The mere phrase “summer in Washington” tends to elicit groans and grumbles accompanied by mental images of high temperatures and hellish humidity.
But thankfully, the Washington region’s steamy summers do offer a significant upside: restaurant menus packed with locally sourced fruits, vegetables and seafood that thrive in the region’s verdant climate and myriad waterways. No matter what type of cuisine one is craving — from American to Asian to Eastern European and beyond — chances are good that an area chef is serving it up using fresh, local ingredients.
This month, let’s globetrot to three different area restaurants that showcase summer in all its culinary glory. And since it is July, when that most American of holidays known as the Fourth of July occurs, we’ll start close to home with American cuisine, followed by French and Italian.
Lincoln, a sleek, bustling but unfussy eatery in the heart of downtown Washington whose namesake pays homage to one of America’s most beloved presidents, is boasting a seasonal menu that practically screams summer.
Lincoln’s executive chef, Demetrio Zavala, has crafted an intensely local menu that focuses on small plates and uses fresh ingredients supplied by local farmers, daily seafood catches by area fishermen and artisanal meat from ranchers around the region. Zavala buys produce from Gorman Farm in Maryland and dairy from Trickling Springs Creamery in Pennsylvania, among other regional purveyors. Zavala also complements the restaurant’s playful side (check out the gleaming floor covered in copper pennies) by including nods to some of the former president’s favorite foods, including oysters, gingerbread and chicken fricassee.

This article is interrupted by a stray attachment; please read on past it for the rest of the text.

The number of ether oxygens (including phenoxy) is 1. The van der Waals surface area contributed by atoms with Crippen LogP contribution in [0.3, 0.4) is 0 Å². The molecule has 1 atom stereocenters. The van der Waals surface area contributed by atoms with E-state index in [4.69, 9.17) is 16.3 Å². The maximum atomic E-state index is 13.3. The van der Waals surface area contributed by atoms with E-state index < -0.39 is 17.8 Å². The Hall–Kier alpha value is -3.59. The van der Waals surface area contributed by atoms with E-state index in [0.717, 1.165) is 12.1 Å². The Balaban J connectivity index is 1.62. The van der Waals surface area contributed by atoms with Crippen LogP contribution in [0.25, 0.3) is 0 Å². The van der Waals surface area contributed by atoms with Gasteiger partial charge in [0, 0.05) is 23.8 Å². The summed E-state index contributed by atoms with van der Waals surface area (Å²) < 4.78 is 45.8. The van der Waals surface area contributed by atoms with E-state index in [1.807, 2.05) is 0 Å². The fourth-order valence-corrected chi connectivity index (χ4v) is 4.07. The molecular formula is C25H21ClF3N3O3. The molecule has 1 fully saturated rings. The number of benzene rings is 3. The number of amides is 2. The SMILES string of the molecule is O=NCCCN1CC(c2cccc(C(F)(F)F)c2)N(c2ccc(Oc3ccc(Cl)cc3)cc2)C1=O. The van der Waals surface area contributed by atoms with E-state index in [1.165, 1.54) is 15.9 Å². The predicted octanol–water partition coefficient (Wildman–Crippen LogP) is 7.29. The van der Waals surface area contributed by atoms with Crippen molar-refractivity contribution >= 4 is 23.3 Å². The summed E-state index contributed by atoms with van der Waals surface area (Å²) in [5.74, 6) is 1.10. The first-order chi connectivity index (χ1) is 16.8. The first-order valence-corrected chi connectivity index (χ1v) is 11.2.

We started with edamame hummus and pickled vegetables. A generous portion of vibrant, green hummus arrived with crisp pickles and beautiful red radishes. Flavorful and light, it was the perfect summer starter. The Maryland hush puppies were another delicious all-American prelude with lump Maryland crab mixed into the breading. The delectable fried orbs of dough were drizzled with salsa verde and a light, tangy green goddess dressing. A half-dozen Maryland Choptank raw oysters — a solid deal at $12 — also hit the spot. Not too small and not too plump, the oysters offered a cool contrast to the warm hush puppies, and the briny flavor whet our appetite for the main courses.
Lincoln’s lamb Bolognese — braised lamb shoulder with carrot puree, mint potato gnocchi, celery carrot, onion, tomatoes and lemon ricotta — wasn’t quite as impressive as it sounded. The flavors all came together nicely, but the dish itself was something of a mush. But the DC Brau Porter lemongrass shortrib with goat cheese leek grits and apricot horseradish mostarda was tender, delicious and filling.
The eye-catching interior design includes original art by iconic American pop artists, but now might be a good time to check out Lincoln’s outdoor patio. The restaurant is also hosting a special “Independence Day with Lincoln” event on July 4th featuring a seasonal farm-to-table menu for $35 a person.
Across the Potomac River in Alexandria, Va., the newly reopened Bastille, serving modern French cuisine, has launched an inaugural summer menu in its new location at 606 North Fayette Street. Chefs Christophe and Michelle Poteaux have taken full advantage of a warmer than usual spring season, which provided a bounty of fresh vegetables.